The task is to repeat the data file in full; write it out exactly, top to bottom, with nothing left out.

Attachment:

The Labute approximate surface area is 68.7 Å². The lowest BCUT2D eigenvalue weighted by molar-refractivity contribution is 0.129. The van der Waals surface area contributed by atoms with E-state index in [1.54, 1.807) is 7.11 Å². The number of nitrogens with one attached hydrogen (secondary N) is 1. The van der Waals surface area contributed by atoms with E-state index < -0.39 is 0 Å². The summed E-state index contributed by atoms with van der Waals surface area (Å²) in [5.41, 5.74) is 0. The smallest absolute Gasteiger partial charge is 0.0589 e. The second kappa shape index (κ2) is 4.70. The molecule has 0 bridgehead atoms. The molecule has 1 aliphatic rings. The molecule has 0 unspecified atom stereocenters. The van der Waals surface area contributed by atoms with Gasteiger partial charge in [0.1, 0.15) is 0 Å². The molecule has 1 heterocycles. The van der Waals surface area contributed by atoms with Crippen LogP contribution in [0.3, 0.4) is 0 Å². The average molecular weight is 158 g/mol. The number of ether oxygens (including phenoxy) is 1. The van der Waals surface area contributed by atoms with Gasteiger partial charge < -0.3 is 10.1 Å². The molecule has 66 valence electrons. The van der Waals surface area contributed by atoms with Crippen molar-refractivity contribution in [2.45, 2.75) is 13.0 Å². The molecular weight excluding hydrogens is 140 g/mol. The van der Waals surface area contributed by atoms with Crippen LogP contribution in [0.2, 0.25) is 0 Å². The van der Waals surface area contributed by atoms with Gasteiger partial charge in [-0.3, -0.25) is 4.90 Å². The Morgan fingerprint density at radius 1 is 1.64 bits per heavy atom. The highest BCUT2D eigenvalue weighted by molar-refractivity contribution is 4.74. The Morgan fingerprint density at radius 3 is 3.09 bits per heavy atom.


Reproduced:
The Labute approximate surface area is 68.7 Å². The lowest BCUT2D eigenvalue weighted by molar-refractivity contribution is 0.129. The van der Waals surface area contributed by atoms with E-state index in [1.54, 1.807) is 7.11 Å². The number of nitrogens with one attached hydrogen (secondary N) is 1. The van der Waals surface area contributed by atoms with E-state index < -0.39 is 0 Å². The summed E-state index contributed by atoms with van der Waals surface area (Å²) in [5.41, 5.74) is 0. The smallest absolute Gasteiger partial charge is 0.0589 e. The second kappa shape index (κ2) is 4.70. The molecule has 0 bridgehead atoms. The molecule has 1 aliphatic rings. The molecule has 0 unspecified atom stereocenters. The van der Waals surface area contributed by atoms with Gasteiger partial charge in [0.1, 0.15) is 0 Å². The molecule has 1 heterocycles. The van der Waals surface area contributed by atoms with Crippen LogP contribution in [0.3, 0.4) is 0 Å². The average molecular weight is 158 g/mol. The number of ether oxygens (including phenoxy) is 1. The van der Waals surface area contributed by atoms with Gasteiger partial charge < -0.3 is 10.1 Å². The molecule has 66 valence electrons. The van der Waals surface area contributed by atoms with Crippen molar-refractivity contribution in [2.45, 2.75) is 13.0 Å². The molecular weight excluding hydrogens is 140 g/mol. The van der Waals surface area contributed by atoms with Crippen LogP contribution in [0.2, 0.25) is 0 Å². The van der Waals surface area contributed by atoms with Gasteiger partial charge in [-0.3, -0.25) is 4.90 Å². The Morgan fingerprint density at radius 1 is 1.64 bits per heavy atom. The highest BCUT2D eigenvalue weighted by molar-refractivity contribution is 4.74. The Morgan fingerprint density at radius 3 is 3.09 bits per heavy atom.